Columns - Big Al

Can Michael Schumacher set a record that will never be bettered?


When Alain Prost finally retired from racing at the end of 1993, F1 insiders rocked on their heels and took a deep breath. 51 Grand Prix victories. Surely nobody can match that?

At the time, a young lad called Michael Schumacher had just posted his second GP victory. Eight years on and Michael has 53 wins - and counting. The Tiger Woods of F1 seldom has an off-day and has hinted that he could well race on beyond the expiry of his current contract with Ferrari at the end of 2003. In that case, he will probably have achieved 75 Grand Prix wins and six World Championship titles before he hangs up his helmet.

Breaking the cycle of Ferrari domination in the foreseeable future looks a tall order for the opposition. Schumacher simply delights in the tactile pleasure of driving a racing car, is always cajoling, encouraging and worrying the team over how future developments are progressing. He finished the season driving a heavily revised F2001 chassis at Suzuka fitted with a selection of development components designed specifically to give the 2002 car a flying start once it is unveiled.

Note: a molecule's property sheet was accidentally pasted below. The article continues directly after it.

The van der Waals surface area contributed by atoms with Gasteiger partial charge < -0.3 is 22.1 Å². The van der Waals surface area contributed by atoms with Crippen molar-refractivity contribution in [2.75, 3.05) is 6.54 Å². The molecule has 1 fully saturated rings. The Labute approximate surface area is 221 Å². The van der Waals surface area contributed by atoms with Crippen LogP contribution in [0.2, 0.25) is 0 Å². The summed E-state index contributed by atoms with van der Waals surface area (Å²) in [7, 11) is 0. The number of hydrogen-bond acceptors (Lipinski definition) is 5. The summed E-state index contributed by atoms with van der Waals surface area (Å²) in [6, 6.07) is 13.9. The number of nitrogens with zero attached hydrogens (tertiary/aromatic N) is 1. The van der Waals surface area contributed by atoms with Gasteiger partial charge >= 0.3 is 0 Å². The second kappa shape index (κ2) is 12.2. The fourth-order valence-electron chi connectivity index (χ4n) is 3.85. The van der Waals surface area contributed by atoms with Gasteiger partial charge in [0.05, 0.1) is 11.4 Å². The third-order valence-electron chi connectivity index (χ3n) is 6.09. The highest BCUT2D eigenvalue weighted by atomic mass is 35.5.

"Michael earns the respect and gets the commitment from all the people around him," said Brawn. 'He's motivated, doing the best job he can, and the people around him naturally try to do the same. So you don't have to motivate the people very much when Michael is around."

Of course, winning - and winning consistently -in F1 depends on an intensity of effort and continuity which come the way of few drivers. Michael developed his talent and rose to prominence with a loyal engineering team at Benetton; then moved to Ferrari, taking several key members of that same team with him.

The end result is a synergy absolutely unmatched anywhere else on the F1 scene. And it is extremely difficult to imagine any driver in the future (a) staying with the same team for such a length of time while (b) enjoying the benefit of consistently competitive machinery throughout that tenure.

Michael will keep winning for several years to come, although I suspect that in Juan Pablo Montoya he sees much of himself as a younger F1 aspirant. Montoya may be to Schumacher what Schumacher was to the late Ayrton Senna; a thorn in the side of the contemporary towering F1 talent. But it is difficult to imagine Montoya remaining at Williams on an open-ended basis for five or six years, the sort of deal that will be necessary if he is to make meaningful inroads into Michael's remarkable career tally.

Ironically, Montoya looks like the sort of driver who will one day drive for and delight the Ferrari team. Probably after Michael has retired, of course, one would have to say. But he is the man Schumacher should most fear over the next few seasons.